Abstract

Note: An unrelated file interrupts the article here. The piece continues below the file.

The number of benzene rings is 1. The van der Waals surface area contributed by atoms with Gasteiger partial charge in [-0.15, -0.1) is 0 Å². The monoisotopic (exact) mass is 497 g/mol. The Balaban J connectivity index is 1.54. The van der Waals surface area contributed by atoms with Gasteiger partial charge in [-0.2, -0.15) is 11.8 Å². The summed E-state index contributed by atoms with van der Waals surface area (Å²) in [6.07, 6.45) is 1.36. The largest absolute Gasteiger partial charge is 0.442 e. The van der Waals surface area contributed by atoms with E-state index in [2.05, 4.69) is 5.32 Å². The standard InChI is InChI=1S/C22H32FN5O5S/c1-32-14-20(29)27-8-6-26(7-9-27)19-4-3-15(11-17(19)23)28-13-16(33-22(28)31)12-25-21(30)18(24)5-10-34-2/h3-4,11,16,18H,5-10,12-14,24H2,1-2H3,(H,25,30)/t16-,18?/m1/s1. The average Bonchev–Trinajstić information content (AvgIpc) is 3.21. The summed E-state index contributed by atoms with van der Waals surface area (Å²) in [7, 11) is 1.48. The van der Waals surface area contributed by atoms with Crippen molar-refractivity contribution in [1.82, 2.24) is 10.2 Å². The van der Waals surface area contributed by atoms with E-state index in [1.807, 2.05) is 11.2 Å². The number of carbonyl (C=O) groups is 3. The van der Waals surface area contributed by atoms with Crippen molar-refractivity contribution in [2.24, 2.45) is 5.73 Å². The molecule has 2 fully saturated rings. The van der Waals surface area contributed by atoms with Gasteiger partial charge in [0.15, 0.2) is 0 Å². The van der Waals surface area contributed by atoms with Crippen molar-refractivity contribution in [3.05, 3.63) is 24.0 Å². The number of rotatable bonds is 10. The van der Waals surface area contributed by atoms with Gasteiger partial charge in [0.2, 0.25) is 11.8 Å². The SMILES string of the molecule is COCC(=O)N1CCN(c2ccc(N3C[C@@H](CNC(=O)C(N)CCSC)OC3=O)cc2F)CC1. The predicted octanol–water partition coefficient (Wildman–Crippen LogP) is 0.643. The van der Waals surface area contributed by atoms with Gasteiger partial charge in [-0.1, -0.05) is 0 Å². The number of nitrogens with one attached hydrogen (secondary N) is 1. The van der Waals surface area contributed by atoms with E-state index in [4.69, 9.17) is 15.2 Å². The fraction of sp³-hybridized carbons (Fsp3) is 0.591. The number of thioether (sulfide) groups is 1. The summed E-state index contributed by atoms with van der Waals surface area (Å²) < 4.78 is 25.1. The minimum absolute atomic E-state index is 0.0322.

The western Idaho shear zone is one of several Cretaceous high-strain zones in the Cordillera that are thought to have been associated with the northward translation and/or docking of terranes presently in British Columbia. Located in west-central Idaho, this zone of intense deformation consists of a mid-crustal exposure of a lithospheric-scale, intra-arc dextral shear zone that overprints the Salmon River suture zone along the western edge of the Idaho batholith. U/Pb zircon geochronology constrains the main phase of deformation to between ca. 105 and 90 Ma. Cessation of movement on the shear zone occurred by 90 Ma, as determined by dating of the syntectonic Payette River tonalite and a crosscutting pegmatite dike in the Little Goose Creek complex. The 40Ar/39Ar thermochronology indicates that the shear zone passed through both the hornblende (~550 °C) and biotite (~325 °C) closure temperatures between 85 and 70 Ma. The 40Ar/39Ar biotite dates from an outcrop-scale, crosscutting shear zone are indistinguishable from that of the host rock, indicating that deformation occurred above the closure temperature of biotite. Apatite fission-track analysis suggests that exhumation to shallow crustal levels occurred ca. 40 Ma during mid-Tertiary regional exhumation or renewed tectonic activity along the Salmon River suture zone. Taken together, the 40Ar/39Ar results and apatite fission-track analyses indicate a two-stage uplift history for the western Idaho shear zone. Overall, the geochronology indicates that dextral transpressional movement on the western Idaho shear zone was temporally distinct from the Early Cretaceous suturing event. Additionally, the first stage of exhumation recorded by the western Idaho shear zone immediately followed transpressional deformation. Cessation of displacement on the western Idaho shear zone by ca. 90 Ma indicates that the exhumation did not solely occur as a result of ductile deformation on the shear zone itself. Moreover, dextral strike-slip movement on the western Idaho shear zone had also ceased by 90 Ma, indicating that terrane translation models for the Cordillera can only use the western Idaho shear zone to accommodate northward translation up to ca. 90 Ma. Lastly, the timing of movement on the western Idaho shear zone and contractional deformation recorded in the Insular terrane suggests a correlation between these events. This hypothesis implies that the deformation recorded in the western Idaho shear zone may have been linked to the oblique collision of the Insular superterrane with North America.

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